There is a myriad of ways to experience the beauty of the Grand Canyon, from hiking excursions to mule trips, desert view drives and whitewater rafting. There’s even a Grand Canyon Skywalk that juts 4,000 feet above the canyon. However, we’re confident you’ve never explored the Grand Canyon quite like they do at the Zip Line at Grand Canyon West, where you’re sure to push your sense of adventure to the limit.
Jodrell Bank Observatory in Cheshire was nominated for Unesco World Heritage status. The observatory, founded in 1945 at the University of Manchester, could be added to the list in 2019.
- Jodrell Bank Observatory, part of the University of Manchester, is the earliest radio astronomy observatory in the world
- It is located in Cheshire and is home to the Grade I listed Lovell Telescope
- Australia’s Great Barrier Reef, the Grand Canyon and the Great Wall of China are sites that have World Heritage Status
- The UK already has 31 cultural and natural sites on the list
The world’s earliest radio astronomy observatory has been nominated for World Heritage status.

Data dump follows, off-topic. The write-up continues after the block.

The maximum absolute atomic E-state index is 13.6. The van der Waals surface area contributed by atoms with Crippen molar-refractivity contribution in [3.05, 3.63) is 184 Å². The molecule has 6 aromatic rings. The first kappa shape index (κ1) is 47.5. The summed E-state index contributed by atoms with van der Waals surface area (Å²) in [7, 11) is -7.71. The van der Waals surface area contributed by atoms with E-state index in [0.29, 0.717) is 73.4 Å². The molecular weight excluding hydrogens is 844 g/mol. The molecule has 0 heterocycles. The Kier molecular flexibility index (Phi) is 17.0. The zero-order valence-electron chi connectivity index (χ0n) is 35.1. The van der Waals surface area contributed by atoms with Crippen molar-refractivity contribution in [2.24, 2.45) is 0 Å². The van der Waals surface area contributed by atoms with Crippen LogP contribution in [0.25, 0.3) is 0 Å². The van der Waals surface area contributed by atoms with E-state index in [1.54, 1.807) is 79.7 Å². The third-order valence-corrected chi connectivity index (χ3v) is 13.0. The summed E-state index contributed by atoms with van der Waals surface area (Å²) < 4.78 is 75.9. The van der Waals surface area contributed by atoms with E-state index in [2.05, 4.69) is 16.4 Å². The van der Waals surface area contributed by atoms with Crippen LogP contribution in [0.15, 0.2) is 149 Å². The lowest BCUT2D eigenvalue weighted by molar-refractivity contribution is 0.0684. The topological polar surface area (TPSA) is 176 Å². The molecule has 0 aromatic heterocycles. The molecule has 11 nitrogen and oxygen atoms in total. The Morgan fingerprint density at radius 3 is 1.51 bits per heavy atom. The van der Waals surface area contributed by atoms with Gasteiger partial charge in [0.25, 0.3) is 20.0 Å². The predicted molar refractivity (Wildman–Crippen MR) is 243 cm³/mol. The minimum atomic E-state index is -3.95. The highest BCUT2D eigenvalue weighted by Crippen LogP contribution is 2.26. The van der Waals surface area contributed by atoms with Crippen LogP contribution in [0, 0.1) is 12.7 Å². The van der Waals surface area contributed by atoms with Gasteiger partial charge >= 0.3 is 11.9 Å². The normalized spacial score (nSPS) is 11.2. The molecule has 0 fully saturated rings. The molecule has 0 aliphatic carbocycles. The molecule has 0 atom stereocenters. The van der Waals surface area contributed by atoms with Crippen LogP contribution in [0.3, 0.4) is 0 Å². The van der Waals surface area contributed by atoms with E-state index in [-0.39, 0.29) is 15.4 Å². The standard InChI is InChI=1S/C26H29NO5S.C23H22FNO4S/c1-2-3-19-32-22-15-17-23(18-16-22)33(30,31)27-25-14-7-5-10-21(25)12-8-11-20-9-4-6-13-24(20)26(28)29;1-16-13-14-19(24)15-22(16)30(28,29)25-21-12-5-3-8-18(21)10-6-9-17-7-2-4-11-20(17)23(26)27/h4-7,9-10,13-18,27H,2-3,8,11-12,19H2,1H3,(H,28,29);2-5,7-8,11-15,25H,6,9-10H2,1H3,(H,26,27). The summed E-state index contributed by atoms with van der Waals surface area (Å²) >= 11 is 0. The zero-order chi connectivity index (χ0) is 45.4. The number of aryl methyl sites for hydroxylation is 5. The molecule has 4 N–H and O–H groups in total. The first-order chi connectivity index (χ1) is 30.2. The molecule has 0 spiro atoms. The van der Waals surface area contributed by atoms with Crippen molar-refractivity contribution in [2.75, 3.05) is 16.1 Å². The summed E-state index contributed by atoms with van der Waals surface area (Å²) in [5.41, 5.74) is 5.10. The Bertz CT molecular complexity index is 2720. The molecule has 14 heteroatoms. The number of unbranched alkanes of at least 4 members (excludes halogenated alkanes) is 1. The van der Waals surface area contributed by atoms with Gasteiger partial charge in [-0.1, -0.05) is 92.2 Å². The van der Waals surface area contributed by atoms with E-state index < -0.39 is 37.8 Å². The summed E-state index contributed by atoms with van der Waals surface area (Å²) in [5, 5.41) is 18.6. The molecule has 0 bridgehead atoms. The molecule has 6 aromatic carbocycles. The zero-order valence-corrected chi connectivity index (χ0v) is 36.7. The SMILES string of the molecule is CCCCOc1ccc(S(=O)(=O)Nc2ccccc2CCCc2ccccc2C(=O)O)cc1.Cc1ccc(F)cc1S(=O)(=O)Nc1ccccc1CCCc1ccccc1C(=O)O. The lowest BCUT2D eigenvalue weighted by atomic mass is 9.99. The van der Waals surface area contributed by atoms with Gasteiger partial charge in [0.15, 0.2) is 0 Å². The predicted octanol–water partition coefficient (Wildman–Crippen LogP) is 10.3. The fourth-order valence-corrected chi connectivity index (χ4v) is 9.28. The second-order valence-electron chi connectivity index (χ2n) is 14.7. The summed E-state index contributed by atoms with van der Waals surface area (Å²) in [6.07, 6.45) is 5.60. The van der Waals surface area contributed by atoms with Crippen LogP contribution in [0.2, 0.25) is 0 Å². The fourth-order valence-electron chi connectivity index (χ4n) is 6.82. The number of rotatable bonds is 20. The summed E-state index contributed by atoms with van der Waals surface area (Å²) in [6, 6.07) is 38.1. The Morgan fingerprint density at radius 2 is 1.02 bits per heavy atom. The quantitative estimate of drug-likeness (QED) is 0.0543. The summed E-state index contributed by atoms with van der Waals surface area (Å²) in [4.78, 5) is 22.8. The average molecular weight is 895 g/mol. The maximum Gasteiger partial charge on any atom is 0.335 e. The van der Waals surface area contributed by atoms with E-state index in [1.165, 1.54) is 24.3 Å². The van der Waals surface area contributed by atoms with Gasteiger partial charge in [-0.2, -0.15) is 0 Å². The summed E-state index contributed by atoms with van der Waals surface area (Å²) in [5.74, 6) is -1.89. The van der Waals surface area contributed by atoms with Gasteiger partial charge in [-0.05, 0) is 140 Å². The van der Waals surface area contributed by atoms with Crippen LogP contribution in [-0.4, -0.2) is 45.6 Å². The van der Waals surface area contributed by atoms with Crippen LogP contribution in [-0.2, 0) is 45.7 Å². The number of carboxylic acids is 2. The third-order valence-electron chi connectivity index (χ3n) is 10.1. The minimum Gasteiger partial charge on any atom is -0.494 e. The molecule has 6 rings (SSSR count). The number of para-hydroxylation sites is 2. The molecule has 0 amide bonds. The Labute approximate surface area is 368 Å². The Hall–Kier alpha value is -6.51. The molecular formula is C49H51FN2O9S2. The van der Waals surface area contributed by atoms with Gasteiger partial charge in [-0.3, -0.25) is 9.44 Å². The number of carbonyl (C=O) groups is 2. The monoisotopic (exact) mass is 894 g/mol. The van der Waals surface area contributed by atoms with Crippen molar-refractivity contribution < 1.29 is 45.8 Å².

Jodrell Bank Observatory, part of the University of Manchester, has been put forward as the UK’s nomination for designation as a Unesco World Heritage site in 2019, Heritage Minister Michael Ellis said.
The observatory in Cheshire, founded in 1945, is home to the Grade I listed Lovell Telescope and pioneered the exploration of the universe using radio waves.
It has played a central role in transforming human understanding of the universe, and is a site of global importance, Mr Ellis said.
Get ready to show your kids some of the coolest sites in the world
MAKE THEIR CHILDHOOD AN ADVENTURE
Traveling gives us new perspectives, a broader scope of understanding and a respect for other people and places. Why not share those gifts with our children? As parents, we have a small window of opportunity to shape our children’s minds before they’re ready to fly on their own. Taking them to new places is a great way to expose them to all the world has to offer. Need some inspiration? Check out our list of can’t-miss destinations to see with your kids before they’re grown!